7. Lumbar curve returns…except stretching your hamstrings is not correlated with changes in lumbar curve [4].
  8. Back pain goes away.

Except that model has to many statements that begin with “except” for me to be convinced.

If you consider those hamstrings to be lower in extensibility, rather than short, the evidence may convince you to still to stretch the hamstrings, just not with the intention make them longer, but to improve their capacity to tolerate a stretch.

In my opinion, it’s really a matter of movement rather than static positioning (the capacity to yield under load rather than the resting length of the tissues).   When squatting or stooping, if the hamstrings don’t yield well, something else will.  Like the spine.  Exactly how and where the spine will compensate will vary among individuals (image below).  Stretching your hamstrings (thereby improving extensibility), however,  has been shown to improve hip flexion during stooping [5].  In other words, the available options to complete the task are limited.  If stretching your hamstrings improves your flexibility,  then your spine may bear less of the burden [6].

images

By “burden” I mean repetitive, invariable loading.  Not “incorrect” alignment, such as the idea that squatting versus stooping will prevent back pain (it doesn’t) [7].

If you really want to lessen the burden on the spine, you may want to consider looking beyond the hamstrings and directly to the spine.  Conveniently, I have a workshop that addresses just that. 🙂

Conclusion:  Yes, stretch your hamstrings.  But not because you think they will get longer and “fix” your posture.  Stretch your hamstrings so you can move better.  And while you’re at it, strengthen those hamstrings at all your degrees of extensibility (yup, you’re right, strengthening is not the opposite of stretching).

If my explanation doesn’t satisfy your interest in the subject of stretching, join me for a live lecture or webinar.  I’d love to have you join the discussion. It’s way better than a social media education, I promise.

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[1] Sato, K., Nimura, A., Yamaguchi, K., & Akita, K. (2012). Anatomical study of the proximal origin of hamstring muscles. Journal of Orthopaedic Science : Official Journal of the Japanese Orthopaedic Association, 17(5), 614–618. doi:10.1007/s00776-012-0243-7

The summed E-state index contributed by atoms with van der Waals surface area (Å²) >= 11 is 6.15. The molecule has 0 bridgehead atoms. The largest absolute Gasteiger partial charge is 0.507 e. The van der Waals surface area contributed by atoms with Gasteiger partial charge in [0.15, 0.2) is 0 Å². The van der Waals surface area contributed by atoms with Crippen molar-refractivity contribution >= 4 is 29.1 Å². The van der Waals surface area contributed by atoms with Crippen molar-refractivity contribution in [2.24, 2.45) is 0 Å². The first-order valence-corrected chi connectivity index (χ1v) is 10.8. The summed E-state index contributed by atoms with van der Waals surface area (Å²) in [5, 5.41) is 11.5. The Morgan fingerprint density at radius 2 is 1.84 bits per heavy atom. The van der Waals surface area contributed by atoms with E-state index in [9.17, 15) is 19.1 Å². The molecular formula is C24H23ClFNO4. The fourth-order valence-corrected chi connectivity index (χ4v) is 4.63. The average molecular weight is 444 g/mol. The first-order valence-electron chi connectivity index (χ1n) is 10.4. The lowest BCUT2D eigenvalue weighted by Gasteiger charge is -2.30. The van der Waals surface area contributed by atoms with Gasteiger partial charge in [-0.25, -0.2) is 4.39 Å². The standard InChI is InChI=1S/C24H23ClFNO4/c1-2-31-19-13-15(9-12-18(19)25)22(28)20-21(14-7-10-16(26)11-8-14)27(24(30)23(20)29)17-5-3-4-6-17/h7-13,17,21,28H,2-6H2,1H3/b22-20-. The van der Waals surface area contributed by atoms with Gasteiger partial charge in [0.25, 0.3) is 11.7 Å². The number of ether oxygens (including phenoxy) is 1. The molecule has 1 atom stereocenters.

[2] Bierry, G., Simeone, F., Borg-Stein, J., Clavert, P., & Palmer, W. (2014). Sacrotuberous Ligament: Relationship to Normal, Torn, and Retracted Hamstring Tendons on MR Images. Radiology, 271(1), 162–171.

[3] Arab, A., & Nourbakhsh, M. R. (2014). Hamstring muscle length and lumbar lordosis in subjects with different lifestyle and work setting: Comparison between individuals with and without chronic low back. Journal of Back and Musculoskeletal Rehabilitation, 27(1), 63–70.

[4] Borman, N. P., Trudelle-Jackson, E., & Smith, S. S. (2011). Effect of stretch positions on hamstring muscle length, lumbar flexion range of motion, and lumbar curvature in healthy adults. Physiotherapy Theory and Practice, 27(2), 146–154. doi:10.3109/09593981003703030

[5] Kang, M.-H., Jung, D.-H., An, D.-H., Yoo, W.-G., & Oh, J.-S. (2013). Acute effects of hamstring-stretching exercises on the kinematics of the lumbar spine and hip during stoop lifting. Journal of Back and Musculoskeletal Rehabilitation, 26(3), 329–336. doi:10.3233/BMR-130388

[6] Hasebe, K., Sairyo, K., Hada, Y., Dezawa, A., Okubo, Y., Kaneoka, K., & Nakamura, Y. (2014). Spino-pelvic-rhythm with forward trunk bending in normal subjects without low back pain. European Journal of Orthopaedic Surgery & Traumatology, 24 Suppl 1, S193–S199. doi:10.1007/s00590-013-1303-1

[7] Van Dieën, J. H., Hoozemans, M. J., & Toussaint, H. M. (1999). Stoop or squat: a review of biomechanical studies on lifting technique. Clinical Biomechanics, 14(10), 685–696.